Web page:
ABSTRACT This article reports on the use of qualitative research methodology in producing a 23-minute recruitment film to attract Hispanic/Latino and American Indian students into a baccalaureate nursing program. The research question addressed in this pilot project was, "What is the meaning of the educational experience to Hispanic/Latino and American Indian nurses in the Yakima Valley of south central Washington State?" The conceptual development of the project, recruitment of interview participants, generation of interview protocol, data collection, and analysis are described and correlated to accepted qualitative research elements. Themes and patterns identified in participant interviews, the "findings" of the project, were used during the postproduction phase as guides for the story that unfolds in the film, which addresses the experience of being a nurse of color.
AS PART OF A 2001 NURSING WORKFORCE DIVERSITY GRANT funded by the Division of Nursing, qualitative research methodology was used for producing a 23-minute recruitment film to attract American Indian and Hispanic/Latino students into a baccalaureate nursing program in the Yakima Valley of south central Washington State. The research question addressed in this pilot project was, "What is the meaning of the educational experience to Hispanic/Latino and American Indian nurses in the Yakima Valley?" * Attention to the meaning of statements provided by participants in the film enabled identification of common themes in their stories. In turn, in an attempt to accurately distill and capture all participants' concerns, common themes were examined for inclusion in overarching, organizing concepts called "patterns." Themes and patterns identified in participant interviews were used during the postproduction phase as guides for the story that unfolds in the film, which addresses the experience of being a nurse of color.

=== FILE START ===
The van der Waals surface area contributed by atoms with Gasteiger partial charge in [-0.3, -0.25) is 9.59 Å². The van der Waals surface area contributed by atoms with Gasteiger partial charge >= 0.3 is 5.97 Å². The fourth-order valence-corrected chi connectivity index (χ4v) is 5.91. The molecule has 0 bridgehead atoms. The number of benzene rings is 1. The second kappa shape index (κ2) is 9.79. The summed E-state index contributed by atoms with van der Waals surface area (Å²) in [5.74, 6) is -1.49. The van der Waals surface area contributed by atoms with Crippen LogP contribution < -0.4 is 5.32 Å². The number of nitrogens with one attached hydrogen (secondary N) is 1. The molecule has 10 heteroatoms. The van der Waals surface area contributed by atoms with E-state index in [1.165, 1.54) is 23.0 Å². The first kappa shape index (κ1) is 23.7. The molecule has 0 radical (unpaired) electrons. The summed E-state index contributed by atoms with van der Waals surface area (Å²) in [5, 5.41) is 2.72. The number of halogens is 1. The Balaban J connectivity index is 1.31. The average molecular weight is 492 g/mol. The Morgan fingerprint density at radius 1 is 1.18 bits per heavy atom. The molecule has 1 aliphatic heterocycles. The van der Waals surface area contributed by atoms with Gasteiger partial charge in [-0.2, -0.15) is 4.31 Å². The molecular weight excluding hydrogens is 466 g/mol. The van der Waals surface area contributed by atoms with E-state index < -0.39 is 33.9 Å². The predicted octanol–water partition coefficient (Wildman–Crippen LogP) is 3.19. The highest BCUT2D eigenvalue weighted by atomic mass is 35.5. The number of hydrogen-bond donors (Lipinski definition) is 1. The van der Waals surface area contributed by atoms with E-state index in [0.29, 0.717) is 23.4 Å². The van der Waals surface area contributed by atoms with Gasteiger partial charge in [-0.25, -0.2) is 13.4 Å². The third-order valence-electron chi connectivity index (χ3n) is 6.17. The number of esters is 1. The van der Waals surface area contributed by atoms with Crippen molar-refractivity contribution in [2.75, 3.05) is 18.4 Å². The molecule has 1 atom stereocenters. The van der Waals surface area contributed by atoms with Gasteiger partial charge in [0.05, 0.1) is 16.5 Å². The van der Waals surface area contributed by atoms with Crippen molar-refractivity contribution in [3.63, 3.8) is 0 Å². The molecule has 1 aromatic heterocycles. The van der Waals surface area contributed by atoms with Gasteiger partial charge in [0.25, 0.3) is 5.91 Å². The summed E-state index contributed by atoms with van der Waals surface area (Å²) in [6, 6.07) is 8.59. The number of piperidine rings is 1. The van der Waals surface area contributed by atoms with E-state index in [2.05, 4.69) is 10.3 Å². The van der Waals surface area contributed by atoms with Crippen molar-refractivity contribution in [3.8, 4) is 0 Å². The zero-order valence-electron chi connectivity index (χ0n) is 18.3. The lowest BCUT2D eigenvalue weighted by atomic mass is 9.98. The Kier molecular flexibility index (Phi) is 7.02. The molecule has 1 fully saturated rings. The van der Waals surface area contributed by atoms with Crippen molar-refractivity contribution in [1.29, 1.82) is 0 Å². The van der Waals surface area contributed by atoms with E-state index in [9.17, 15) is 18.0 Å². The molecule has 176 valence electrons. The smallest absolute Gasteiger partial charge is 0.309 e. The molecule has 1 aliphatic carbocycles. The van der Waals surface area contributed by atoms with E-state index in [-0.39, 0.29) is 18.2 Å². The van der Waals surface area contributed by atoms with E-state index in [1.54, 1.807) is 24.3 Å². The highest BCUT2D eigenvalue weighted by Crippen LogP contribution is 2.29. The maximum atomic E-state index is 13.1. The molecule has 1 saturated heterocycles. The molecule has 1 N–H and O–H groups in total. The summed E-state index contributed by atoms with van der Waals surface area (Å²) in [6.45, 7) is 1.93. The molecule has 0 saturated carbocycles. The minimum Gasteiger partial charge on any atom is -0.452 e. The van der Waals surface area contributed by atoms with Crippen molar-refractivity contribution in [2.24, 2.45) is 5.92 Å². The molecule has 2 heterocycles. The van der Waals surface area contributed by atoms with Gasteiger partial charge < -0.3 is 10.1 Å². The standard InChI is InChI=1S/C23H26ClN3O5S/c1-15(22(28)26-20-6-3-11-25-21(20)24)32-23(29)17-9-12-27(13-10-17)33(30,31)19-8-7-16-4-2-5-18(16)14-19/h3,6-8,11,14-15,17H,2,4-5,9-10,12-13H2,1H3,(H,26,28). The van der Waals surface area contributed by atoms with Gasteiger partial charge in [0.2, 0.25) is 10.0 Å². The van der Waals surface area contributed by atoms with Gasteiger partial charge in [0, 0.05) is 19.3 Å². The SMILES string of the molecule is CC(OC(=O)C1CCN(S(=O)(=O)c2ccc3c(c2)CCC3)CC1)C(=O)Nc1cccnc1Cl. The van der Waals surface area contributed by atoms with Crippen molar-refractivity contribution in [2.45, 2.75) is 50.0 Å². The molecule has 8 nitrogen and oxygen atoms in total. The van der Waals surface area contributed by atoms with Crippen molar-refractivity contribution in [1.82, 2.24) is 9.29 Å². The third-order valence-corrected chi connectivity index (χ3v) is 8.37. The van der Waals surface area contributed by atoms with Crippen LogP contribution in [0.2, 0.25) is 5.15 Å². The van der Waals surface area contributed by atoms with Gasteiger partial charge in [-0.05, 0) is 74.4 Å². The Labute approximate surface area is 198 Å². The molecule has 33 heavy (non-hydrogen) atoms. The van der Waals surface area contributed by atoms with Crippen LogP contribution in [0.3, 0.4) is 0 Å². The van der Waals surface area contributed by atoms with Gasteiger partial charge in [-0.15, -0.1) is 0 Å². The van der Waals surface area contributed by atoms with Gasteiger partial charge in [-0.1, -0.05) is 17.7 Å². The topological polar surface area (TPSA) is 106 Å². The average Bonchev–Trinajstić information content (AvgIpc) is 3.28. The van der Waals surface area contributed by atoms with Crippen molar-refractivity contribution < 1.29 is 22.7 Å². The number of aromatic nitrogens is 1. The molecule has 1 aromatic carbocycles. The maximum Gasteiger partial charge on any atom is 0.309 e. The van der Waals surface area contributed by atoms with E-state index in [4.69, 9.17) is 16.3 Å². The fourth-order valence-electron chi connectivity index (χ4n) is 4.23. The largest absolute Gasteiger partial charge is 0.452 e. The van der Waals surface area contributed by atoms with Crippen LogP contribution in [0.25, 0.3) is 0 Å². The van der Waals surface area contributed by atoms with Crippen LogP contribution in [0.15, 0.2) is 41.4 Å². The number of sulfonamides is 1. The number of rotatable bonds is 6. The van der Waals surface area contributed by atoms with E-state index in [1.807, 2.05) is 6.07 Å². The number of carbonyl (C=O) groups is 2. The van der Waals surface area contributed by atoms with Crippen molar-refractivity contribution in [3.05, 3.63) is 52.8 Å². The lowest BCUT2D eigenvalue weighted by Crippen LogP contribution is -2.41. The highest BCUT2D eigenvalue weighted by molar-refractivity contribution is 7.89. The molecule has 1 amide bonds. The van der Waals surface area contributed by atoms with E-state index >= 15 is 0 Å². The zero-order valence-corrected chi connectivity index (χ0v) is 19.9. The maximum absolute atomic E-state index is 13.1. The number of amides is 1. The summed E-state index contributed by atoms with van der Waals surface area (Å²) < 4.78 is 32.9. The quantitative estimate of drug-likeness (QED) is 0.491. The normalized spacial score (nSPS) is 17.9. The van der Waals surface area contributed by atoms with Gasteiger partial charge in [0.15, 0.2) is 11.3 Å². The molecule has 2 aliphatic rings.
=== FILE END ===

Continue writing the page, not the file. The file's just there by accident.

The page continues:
Background Sensitivity to a wide variety of issues around race and ethnicity is integral to all health care. Indeed, cultural incompetence of health care providers--the failure to recognize culturally specific healing systems and folk beliefs--contributes to health disparities among minority populations. Lack of cultural knowledge can cause individuals to be treated differently, or even denied treatment, because of their race or national origin (1). Quality of care and health outcomes are improved if patient and provider share a common language and customs (2-4).
The current need for increasing workforce diversity in nursing has been identified as a means of promoting quality of care by a variety of groups, including the National Association of Hispanic Nurses, the Pew Health Commission, the U. S. Department of Health and Human Services, and the Washington State Board of Health (1,5-7). This need continues to exist despite a long history of legislation, starting in 1966 with the Allied Health Professions Act, which focused on disadvantaged individuals.
Although the representation of minority nurses in the United States increased from 7 percent in 1980 to 12 percent in 2000, as reported in the National Sample Survey of Registered Nurses (8), it is still less than the overall minority population of 30 percent. The Hispanic/Latino nurse population grew by 35.3 percent during this same period, but these nurses remain among the most underrepresented of all groups. Presently, Hispanic/Latinos constitute 12.5 percent of the population in the United States, but only 2 percent of RNs are Hispanic/Latino (8). And, only 0.5 percent of all RNs are American Indian.
Contributing to the problems caused by these numerical disparities is the fact that among RNs, more American Indian/Alaskan Native and Hispanic/Latino nurses are prepared at the associate degree level (49.4 percent and 43.1 percent, respectively) than any other racial or ethnic group (8). Lacking a baccalaureate degree, these nurses are unable to advance to the master's or doctoral educational level, and their voices are not heard in advanced nursing practice. …